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Beit Midrash Series Parashat Hashavua

Not How You Start But How You Finish

Parashat Vayechi begins with a clear understanding that Yosef was (in several ways) the leader among his brothers and that he was treated like a firstborn who receives a double portion (see Bereishit 48:22). At the end of the parasha we also see that Yosef is in charge and holds the “keys to liberation.” Yet, when it comes time for Yaakov’s berachot, there is a big surprise: kingdom in Bnei Yisrael will go to the family of Yehuda in a permanent manner (see ibid. 49:10).
Rabbi Yossef CarmelTevet 12 5779
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Parashat Vayechi begins with a clear understanding that Yosef was (in several ways) the leader among his brothers and that he was treated like a firstborn who receives a double portion (see Bereishit 48:22). At the end of the parasha we also see that Yosef is in charge and holds the "keys to liberation." Yet, when it comes time for Yaakov’s berachot, there is a big surprise: kingdom in Bnei Yisrael will go to the family of Yehuda in a permanent manner (see ibid. 49:10).

When one looks through the beginning of Navi to see how things played out, he will notice that until the time of David, the only leader from Yehuda was Otniel ben K’naz. To the contrary, the most influential tribe was Ephrayim. They were powerful enough to try to return Bnei Yisrael to Eretz Yisrael before Hashem sent Moshe. Moshe’s assistant, Yehoshua bin Nun, from the Tribe of Ephrayim, went on to be the leader after him, The Tribe of Yehuda was actually downtrodden during the time of the Judges. There are many signs that they were under the control of the Plishtim. For example, Devorah does not mention them in the list of tribes that fought along with her or even those who were asked to do so. Even as late as the time of Shaul, there were Plishti governors in the Judean city of Beit Lechem. When the Plishtim needed a launching spot to take on Shaul’s troops at the time of Goliat, they did so in the Judean town of Socho, showing that the Plishtim were at ease there. So does it make sense that the tribe which was supposed to provide eternal leaders had so little prominence all of this time?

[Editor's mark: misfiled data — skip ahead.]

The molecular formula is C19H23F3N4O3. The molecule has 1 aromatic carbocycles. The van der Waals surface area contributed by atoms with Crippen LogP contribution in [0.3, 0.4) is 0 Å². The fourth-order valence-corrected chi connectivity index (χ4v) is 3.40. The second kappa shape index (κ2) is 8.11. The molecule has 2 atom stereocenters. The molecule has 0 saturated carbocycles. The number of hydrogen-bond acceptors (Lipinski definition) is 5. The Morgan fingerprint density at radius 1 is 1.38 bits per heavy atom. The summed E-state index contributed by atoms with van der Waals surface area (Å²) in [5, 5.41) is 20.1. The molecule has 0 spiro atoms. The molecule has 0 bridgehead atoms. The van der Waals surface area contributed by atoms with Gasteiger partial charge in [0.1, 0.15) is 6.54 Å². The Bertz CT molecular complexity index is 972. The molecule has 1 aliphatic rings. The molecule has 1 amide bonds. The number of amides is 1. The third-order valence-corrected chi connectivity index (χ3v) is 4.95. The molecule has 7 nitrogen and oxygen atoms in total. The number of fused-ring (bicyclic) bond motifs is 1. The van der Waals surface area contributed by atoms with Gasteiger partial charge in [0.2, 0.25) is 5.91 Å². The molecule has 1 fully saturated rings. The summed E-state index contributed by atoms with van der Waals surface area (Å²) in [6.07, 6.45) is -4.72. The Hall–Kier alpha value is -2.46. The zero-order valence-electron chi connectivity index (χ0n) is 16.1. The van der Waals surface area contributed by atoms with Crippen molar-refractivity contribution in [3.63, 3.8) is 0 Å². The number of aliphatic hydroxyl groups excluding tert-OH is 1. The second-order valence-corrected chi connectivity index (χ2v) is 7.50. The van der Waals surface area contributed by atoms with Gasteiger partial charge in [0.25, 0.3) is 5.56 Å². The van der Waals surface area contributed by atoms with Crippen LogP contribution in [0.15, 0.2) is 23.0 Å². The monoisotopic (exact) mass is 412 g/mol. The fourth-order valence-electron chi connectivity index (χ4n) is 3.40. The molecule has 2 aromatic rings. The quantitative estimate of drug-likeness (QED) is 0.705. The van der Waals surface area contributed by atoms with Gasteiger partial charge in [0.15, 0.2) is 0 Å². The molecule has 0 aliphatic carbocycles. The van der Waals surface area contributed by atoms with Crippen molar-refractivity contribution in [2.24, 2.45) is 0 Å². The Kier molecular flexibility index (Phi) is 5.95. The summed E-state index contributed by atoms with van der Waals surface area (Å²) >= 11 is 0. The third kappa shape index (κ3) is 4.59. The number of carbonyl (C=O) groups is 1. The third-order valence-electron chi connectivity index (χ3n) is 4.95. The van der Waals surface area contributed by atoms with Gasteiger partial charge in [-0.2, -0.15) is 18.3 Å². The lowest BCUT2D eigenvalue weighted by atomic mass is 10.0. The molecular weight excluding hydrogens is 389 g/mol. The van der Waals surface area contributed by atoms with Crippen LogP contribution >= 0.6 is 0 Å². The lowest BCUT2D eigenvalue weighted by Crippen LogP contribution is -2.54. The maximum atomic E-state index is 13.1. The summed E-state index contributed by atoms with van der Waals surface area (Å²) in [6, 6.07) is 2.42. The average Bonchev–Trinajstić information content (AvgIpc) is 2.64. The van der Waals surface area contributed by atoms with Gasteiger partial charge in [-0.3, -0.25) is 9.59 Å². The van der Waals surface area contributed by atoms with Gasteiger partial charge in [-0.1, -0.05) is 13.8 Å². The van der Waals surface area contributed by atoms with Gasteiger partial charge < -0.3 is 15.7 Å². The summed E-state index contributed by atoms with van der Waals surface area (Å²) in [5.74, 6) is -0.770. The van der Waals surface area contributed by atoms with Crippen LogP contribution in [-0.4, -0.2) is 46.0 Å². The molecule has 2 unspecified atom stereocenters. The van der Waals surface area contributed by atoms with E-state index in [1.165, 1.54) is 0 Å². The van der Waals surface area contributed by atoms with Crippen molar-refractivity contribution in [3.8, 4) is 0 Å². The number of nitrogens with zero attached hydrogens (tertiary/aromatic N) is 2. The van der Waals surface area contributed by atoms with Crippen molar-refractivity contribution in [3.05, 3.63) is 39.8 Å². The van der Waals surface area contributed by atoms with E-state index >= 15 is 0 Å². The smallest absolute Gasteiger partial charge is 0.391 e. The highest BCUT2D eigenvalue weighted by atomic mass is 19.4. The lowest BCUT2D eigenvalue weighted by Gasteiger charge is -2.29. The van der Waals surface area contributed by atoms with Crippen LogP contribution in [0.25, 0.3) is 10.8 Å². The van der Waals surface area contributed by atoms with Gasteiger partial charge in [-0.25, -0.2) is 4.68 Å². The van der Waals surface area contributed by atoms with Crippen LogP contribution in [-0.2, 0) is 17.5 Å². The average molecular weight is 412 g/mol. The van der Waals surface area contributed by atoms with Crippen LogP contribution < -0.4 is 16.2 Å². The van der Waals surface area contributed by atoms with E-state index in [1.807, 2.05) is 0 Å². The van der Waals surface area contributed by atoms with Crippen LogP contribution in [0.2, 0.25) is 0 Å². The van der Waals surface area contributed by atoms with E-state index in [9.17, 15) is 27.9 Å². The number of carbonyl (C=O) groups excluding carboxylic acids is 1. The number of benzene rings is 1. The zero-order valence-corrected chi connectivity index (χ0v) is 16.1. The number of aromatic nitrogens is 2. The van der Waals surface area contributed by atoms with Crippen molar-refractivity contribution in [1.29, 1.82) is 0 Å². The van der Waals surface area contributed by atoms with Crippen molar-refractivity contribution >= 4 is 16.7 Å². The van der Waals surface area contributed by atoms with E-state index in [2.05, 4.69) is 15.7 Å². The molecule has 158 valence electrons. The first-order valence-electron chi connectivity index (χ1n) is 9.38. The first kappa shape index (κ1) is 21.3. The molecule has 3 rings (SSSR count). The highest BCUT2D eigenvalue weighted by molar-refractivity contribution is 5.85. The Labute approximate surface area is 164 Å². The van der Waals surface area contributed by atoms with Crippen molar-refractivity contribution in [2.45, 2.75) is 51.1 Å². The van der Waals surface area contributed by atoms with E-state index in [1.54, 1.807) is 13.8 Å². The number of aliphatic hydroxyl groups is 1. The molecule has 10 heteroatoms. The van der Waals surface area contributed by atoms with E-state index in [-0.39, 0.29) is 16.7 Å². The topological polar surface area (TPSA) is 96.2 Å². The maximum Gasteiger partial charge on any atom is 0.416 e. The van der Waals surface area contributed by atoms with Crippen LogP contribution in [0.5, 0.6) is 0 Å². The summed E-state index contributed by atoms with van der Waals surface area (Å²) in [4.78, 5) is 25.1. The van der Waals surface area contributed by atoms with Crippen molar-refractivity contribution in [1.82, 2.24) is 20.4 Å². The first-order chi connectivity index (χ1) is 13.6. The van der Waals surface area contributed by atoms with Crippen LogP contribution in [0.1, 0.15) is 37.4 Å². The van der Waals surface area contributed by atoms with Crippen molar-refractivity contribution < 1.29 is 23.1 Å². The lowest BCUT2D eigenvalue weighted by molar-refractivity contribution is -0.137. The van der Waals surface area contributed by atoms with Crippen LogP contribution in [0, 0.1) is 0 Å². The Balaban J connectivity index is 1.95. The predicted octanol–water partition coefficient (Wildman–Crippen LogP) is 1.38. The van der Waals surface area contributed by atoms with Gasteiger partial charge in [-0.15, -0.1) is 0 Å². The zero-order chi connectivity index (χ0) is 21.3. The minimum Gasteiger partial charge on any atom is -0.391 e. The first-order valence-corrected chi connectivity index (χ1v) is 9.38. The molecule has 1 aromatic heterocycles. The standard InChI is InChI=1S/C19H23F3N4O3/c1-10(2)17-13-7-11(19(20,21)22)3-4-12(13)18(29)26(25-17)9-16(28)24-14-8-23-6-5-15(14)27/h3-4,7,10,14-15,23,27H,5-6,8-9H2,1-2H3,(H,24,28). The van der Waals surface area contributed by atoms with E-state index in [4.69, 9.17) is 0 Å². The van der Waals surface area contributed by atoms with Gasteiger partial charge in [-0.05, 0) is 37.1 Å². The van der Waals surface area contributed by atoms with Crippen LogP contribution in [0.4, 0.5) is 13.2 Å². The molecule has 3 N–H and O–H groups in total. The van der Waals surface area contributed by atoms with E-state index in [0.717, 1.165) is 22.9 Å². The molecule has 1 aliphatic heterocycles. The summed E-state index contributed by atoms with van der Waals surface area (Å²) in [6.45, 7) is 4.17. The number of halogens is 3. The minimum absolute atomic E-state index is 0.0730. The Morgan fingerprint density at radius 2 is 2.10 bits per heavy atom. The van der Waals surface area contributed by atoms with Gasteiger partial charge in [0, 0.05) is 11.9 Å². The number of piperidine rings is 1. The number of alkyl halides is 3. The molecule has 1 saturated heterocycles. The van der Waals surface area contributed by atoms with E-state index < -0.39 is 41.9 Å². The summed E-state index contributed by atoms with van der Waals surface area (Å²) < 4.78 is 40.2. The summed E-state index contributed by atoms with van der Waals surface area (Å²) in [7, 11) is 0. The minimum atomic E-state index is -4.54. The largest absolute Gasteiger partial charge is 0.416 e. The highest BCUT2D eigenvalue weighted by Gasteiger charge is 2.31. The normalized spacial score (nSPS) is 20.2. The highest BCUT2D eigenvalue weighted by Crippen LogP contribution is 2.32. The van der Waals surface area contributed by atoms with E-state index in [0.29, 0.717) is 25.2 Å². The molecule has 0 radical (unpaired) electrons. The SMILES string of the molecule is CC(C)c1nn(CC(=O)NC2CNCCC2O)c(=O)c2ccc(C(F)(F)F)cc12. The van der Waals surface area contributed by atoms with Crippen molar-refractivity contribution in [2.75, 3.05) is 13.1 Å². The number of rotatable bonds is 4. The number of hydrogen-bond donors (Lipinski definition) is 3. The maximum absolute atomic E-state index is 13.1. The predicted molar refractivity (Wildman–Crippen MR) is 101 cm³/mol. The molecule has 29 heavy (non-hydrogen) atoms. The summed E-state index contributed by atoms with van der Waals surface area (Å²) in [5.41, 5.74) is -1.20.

The Ramban on our parasha explains as follows. Yehuda was not promised to always be kings. The Torah, after all, prophesies that there would be times when kingdom would be taken away from the nation due to sin. Furthermore, the Torah just says that it would not be taken away, meaning that the promise began only after they received the kingdom, which happened at the time of David. At that time, it was said that Hashem "gave kingdom to David over Israel forever, for him and his offspring" (Divrei Hayamim II, 13:5).

David did not only begin a monarchal dynasty but also built Jerusalem and set it as the present and eternal capital of the nation, both from the religious perspective and from the political perspective. One can ask why David "gave up" Jerusalem to the rebellious Avshalom so easily, despite his fear that the city would be destroyed (see Shmuel II, 15:14). The answer comes a few p’sukim later. David declared: "If I find favor in the eyes of Hashem, He will return me and show me His dwelling place. And if He says: ‘I do not want you,’ then He can do to me what is good in His eyes." In other words, David saw his life project of building the city and preparing the Mikdash as something that should stand the test of time. Whether or not he would merit to preside over it beyond that point was of limited import to him.
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